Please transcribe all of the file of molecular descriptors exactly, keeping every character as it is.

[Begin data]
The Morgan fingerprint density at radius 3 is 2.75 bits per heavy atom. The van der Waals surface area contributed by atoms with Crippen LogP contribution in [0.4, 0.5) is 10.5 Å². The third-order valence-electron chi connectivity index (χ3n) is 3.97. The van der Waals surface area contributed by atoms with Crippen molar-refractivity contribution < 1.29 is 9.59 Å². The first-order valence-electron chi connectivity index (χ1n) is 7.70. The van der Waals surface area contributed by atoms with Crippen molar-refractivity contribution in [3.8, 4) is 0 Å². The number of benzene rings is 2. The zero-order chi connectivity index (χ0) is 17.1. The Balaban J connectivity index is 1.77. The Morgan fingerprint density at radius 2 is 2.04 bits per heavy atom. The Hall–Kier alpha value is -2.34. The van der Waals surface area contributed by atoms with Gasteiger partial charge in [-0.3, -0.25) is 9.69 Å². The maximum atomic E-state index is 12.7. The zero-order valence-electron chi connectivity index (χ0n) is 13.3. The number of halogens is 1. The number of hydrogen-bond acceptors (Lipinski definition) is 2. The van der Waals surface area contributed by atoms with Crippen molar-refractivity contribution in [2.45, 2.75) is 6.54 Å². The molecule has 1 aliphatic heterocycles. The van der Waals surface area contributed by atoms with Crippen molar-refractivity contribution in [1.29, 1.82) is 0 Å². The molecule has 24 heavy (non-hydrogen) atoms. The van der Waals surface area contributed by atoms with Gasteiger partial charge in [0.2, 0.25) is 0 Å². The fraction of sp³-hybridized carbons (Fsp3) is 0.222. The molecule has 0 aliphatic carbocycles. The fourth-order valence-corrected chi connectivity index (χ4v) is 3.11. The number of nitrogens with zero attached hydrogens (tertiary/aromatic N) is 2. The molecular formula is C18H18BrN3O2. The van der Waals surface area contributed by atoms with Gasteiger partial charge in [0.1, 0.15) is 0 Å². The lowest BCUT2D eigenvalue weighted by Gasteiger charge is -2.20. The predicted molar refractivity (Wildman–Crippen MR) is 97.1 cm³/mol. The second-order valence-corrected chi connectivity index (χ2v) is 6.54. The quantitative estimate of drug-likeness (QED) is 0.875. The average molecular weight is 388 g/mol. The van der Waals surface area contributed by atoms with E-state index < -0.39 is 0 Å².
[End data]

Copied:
The Morgan fingerprint density at radius 3 is 2.75 bits per heavy atom. The van der Waals surface area contributed by atoms with Crippen LogP contribution in [0.4, 0.5) is 10.5 Å². The third-order valence-electron chi connectivity index (χ3n) is 3.97. The van der Waals surface area contributed by atoms with Crippen molar-refractivity contribution < 1.29 is 9.59 Å². The first-order valence-electron chi connectivity index (χ1n) is 7.70. The van der Waals surface area contributed by atoms with Crippen molar-refractivity contribution in [3.8, 4) is 0 Å². The number of benzene rings is 2. The zero-order chi connectivity index (χ0) is 17.1. The Balaban J connectivity index is 1.77. The Morgan fingerprint density at radius 2 is 2.04 bits per heavy atom. The Hall–Kier alpha value is -2.34. The van der Waals surface area contributed by atoms with Gasteiger partial charge in [-0.3, -0.25) is 9.69 Å². The maximum atomic E-state index is 12.7. The zero-order valence-electron chi connectivity index (χ0n) is 13.3. The number of halogens is 1. The number of hydrogen-bond acceptors (Lipinski definition) is 2. The van der Waals surface area contributed by atoms with Crippen molar-refractivity contribution in [2.45, 2.75) is 6.54 Å². The molecule has 1 aliphatic heterocycles. The van der Waals surface area contributed by atoms with Crippen molar-refractivity contribution in [1.29, 1.82) is 0 Å². The molecule has 24 heavy (non-hydrogen) atoms. The van der Waals surface area contributed by atoms with Gasteiger partial charge in [0.2, 0.25) is 0 Å². The fraction of sp³-hybridized carbons (Fsp3) is 0.222. The molecule has 0 aliphatic carbocycles. The fourth-order valence-corrected chi connectivity index (χ4v) is 3.11. The number of nitrogens with zero attached hydrogens (tertiary/aromatic N) is 2. The molecular formula is C18H18BrN3O2. The van der Waals surface area contributed by atoms with Gasteiger partial charge in [0.1, 0.15) is 0 Å². The lowest BCUT2D eigenvalue weighted by Gasteiger charge is -2.20. The predicted molar refractivity (Wildman–Crippen MR) is 97.1 cm³/mol. The second-order valence-corrected chi connectivity index (χ2v) is 6.54. The quantitative estimate of drug-likeness (QED) is 0.875. The average molecular weight is 388 g/mol. The van der Waals surface area contributed by atoms with E-state index < -0.39 is 0 Å².